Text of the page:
China’s relentless growth has been powering the global economic recovery. What will happen when that growth engine slows down? We had a little taste of it this week.
Official data that came out over the weekend showed Chinese exports falling at the fastest rate since 2009, when the U.S. was in recession. Inflation is also running well below Beijing’s official target.
Add the pieces together and it looks like the chance for more 7.5% (or higher) annual growth could be fading. Key commodities that depend on Chinese demand are fading, too.
Copper, for instance, dropped to a nearly four-year low overnight before recovering some of the loss today.
More than a few analysts pronounced China dead the last few years. They were wrong — and could be wrong this time, too.
The Chinese government will release updated industrial production data tonight. We’ll see if it sparks more selling — or a quick recovery.
At the end of Monday’s Snowden to Young Techs: ‘Save The Internet’ article, I mentioned the possibility China was hoarding gold to prop up its currency.
Below is one of the many astute responses I received. I added bold print to some of the author’s key points.
Here is a list of key facts and professional estimates to know about China and gold:
- China last reported its official gold holdings in April 2009 as 1,054 metric tons. There have been no China official gold holding figures since then.
- Official gold imports to China via Hong Kong in 2013 were 1,108.8 metric tons (over 32 million ounces). Adding that to total China gold imports from all sources, including via Switzerland and Shanghai, combined with domestic gold production of 420-430 tons (13.5-13.8 million ounces) China’s total gold acquisition in 2013 was approximately 2,400 tons (77.1 million ounces). This is over 80% or more of the latest estimates of total global new gold output in 2013 of 2,900 tons (93.2 million ounces).
- Switzerland’s four refineries are working 24 hours a day in three shifts to meet the demands of the Chinese, primarily for 1 kilo “4 nine” bars (99.99% pure), and experiencing difficulty sourcing gold to meet Chinese demands. The Swiss foresee an eventual squeeze in 2014.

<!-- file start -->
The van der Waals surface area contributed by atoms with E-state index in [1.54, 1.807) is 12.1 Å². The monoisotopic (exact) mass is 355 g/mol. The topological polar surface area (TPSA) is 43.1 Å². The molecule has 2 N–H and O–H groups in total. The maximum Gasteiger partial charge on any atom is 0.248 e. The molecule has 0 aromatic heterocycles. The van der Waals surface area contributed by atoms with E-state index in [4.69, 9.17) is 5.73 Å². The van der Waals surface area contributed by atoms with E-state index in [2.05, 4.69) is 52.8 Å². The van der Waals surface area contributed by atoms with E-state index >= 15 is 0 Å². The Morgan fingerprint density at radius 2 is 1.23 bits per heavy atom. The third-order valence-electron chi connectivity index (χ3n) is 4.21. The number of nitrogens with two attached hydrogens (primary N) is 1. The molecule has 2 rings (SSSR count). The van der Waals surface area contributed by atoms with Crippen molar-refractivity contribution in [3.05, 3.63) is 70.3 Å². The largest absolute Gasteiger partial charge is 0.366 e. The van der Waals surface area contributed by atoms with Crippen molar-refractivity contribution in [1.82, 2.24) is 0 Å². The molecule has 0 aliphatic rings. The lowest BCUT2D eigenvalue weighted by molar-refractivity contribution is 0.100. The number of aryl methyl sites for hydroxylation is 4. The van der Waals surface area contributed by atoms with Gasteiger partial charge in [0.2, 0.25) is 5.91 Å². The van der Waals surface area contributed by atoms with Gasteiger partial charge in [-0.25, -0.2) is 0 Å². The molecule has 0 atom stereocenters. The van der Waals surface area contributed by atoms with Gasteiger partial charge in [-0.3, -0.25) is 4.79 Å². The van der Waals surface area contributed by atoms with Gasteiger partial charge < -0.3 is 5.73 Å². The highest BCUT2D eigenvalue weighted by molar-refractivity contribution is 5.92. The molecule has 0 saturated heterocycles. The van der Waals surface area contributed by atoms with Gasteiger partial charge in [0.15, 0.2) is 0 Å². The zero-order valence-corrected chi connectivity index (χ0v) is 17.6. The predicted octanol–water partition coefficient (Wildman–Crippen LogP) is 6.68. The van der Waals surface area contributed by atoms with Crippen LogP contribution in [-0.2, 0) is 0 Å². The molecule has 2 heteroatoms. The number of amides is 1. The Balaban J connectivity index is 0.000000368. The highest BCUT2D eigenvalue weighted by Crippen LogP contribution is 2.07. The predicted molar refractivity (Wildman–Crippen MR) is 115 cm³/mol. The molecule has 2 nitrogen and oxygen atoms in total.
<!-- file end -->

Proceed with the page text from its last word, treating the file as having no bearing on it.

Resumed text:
- As it is illegal to export gold from China, and yet the government is encouraging Chinese consumers to buy gold, this growing gold hoard will remain in China as part of their national wealth base.
- In 2013, China passed India as the globe’s leading gold-consuming nation.
- China does not buy gold for commerce. China buys it to build their sovereign wealth for future generations. Gold going into China will not come back to circulate in the globe, at least for the near future.
- China uses only FOREX reserves for trading or buying assets abroad, especially its U.S. dollars, which it prefers to exchange for long-range acquisitions such as international petroleum, commodity, and industrial assets.
- The Renminbi (Yuan) price of gold has risen since 2001 by 240%, from 2,200 to 7,500 RMB, making Chinese consumers very happy by buying gold the past 13 years at their government’s encouragement.
- The RMB is now circulating freely within China’s bi-lateral currency trading agreements with Iran, Brazil, Russia and several other nations. According to Reuters, in January 2014 the RMB passed the Swiss franc to become the seventh most used world payment currency within the top ten currencies.
Brad: This is fascinating data. It seems clear China really is hoarding gold, but we can only speculate on the reasons. The Chinese government and individual Chinese people may have different goals, too. Perhaps they will move to a currency backed by gold to compete with our world currencies that are backed by just IOUs.
Today the near-term gold futures jumped as high as $1,371.30 per ounce before settling slightly lower. The yellow metal is getting close to the $1,400 resistance Dan Hassey mentioned in his Gold & Silver Update last week.
Where do you think gold is going? You can send me a comment about gold or anything else.
The U.S. stock market bounced this afternoon after some rough moments earlier in the day. Here’s what I see in the headlines…
- Crimea is still simmering ahead of a vote this weekend on whether to secede from Ukraine. Ukrainian Prime Minister Arseniy Yatsenyuk met with President Obama today and will address the U.N. Security Council tomorrow.
- Happy 25th birthday, Web! On this date in 1989, computer scientist Tim Berners-Lee published a paper outlining how to organize information with “hyperlinks” and “URLs.”
- Fed nominee Stanley Fischer faces the Senate Banking committee for confirmation hearings tomorrow. We will watch carefully to see if his Jedi mind tricks work.
Good luck and happy investing,
Uncommon Wisdom Daily
P.S. Speaking of natural resources, it’s time to look beyond China. That’s because Tony Sagami has uncovered a company with a gas deposit larger than Australia’s GDP. Get the details on this “Dollar Dynamo” in his brand-new video presentation. Click this link to view it now.